Returning after a four-year hiatus to top the FG X range, the XR8 is priced at $52,490 and is powered by the familiar ex-FPV 335kW/570Nm 5.0-litre V8 supercharged engine – the most powerful XR8 engine yet – with its main rival being the 6.0-litre V8 Holden Commodore SS-V Redline that starts at $56,690 and offers 270kW of power (260kW as an automatic).

The inclusion of a six-speed auto as standard on the base Cab Chassis and Styleside Box Ute has lifted the price by $800 apiece to $29,390 and $29,790 respectively, while the XR6 Styleside Box XR6 Turbo tops the range at $39,810.

Only the XR6 sedan, XR6 Turbo sedan and ute and XR8 sedan are available with a manual gearbox, and replacing it with the six-speed auto pushes the price up by $2200.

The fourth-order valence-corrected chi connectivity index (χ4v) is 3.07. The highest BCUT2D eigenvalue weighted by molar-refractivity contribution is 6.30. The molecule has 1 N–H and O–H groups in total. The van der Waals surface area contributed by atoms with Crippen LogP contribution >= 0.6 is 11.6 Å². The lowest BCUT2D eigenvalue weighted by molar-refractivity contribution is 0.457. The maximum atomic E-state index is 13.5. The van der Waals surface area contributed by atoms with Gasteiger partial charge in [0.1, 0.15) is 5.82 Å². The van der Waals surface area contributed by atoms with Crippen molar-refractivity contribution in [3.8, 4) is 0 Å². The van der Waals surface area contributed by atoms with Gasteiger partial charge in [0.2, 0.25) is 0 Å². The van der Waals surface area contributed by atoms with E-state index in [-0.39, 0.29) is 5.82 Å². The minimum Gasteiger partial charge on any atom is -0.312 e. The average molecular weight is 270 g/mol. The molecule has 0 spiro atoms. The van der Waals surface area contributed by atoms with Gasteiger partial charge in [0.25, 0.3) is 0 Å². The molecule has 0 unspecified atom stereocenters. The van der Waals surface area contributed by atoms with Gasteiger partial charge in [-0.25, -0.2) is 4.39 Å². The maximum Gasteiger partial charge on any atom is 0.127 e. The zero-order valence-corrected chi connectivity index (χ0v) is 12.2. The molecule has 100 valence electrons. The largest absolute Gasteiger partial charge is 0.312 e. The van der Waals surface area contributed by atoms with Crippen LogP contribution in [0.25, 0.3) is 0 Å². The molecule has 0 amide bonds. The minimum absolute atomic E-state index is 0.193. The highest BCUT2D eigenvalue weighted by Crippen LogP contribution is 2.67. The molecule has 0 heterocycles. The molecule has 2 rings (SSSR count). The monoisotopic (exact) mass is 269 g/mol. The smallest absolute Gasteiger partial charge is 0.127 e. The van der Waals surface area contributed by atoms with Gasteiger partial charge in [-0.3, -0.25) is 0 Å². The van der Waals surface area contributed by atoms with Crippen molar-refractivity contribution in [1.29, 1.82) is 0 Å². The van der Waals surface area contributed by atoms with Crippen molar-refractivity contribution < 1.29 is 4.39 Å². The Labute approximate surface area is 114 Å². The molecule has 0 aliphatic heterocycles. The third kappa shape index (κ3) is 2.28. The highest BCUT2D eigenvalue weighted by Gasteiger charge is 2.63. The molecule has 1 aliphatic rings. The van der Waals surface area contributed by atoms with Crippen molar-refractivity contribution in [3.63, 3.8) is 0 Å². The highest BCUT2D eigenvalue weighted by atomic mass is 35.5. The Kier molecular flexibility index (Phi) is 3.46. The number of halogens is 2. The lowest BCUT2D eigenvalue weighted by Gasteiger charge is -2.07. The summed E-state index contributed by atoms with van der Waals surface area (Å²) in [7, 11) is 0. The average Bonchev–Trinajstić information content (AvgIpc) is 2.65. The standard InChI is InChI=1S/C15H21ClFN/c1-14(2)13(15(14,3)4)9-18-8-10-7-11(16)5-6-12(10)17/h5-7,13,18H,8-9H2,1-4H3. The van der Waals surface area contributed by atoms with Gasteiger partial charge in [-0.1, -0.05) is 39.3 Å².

Choosing Ford’s frugal 179kW/353Nm 2.0-litre four-cylinder EcoBoost engine instead of the six-cylinder unit is a no-cost option and available only in Falcon and G6E sedans, while opting for the LPG-fuelled 198kW/409Nm 4.0-litre EcoLPI adds $2500 to the price of base Falcon and XR6 sedan or ute.

Ford Australia’s engineers have managed to make slight fuel efficiency gains with the FG X, with lightweight construction of the ZF 6HP21 six-speed automatic transmission and a redesigned valve-body and shift calibration specifically tailored to the 4.0-litre inline six.

Fuel consumption in the base variant drops from 9.9 litres per 100km on the combined cycle to 9.0L/100km, while the sporty XR6 and G6E variants have also improved from 9.9L/100km to 9.5L/100km.

Ford says changes it has made to the suspension set-up has made for a sportier driving experience and better cornering without affecting ride comfort.

The G6E and EcoLPi Falcons gain a larger front stabiliser bar, retuned springs and dampers, new geometry to optimise the new Michelin tyres and a reduction in rear stabiliser bar thickness for better rear-end grip, while the EcoBoost gets a similar suspension retune and geometry update but gains a 14mm rear stabiliser bar where it previously had none.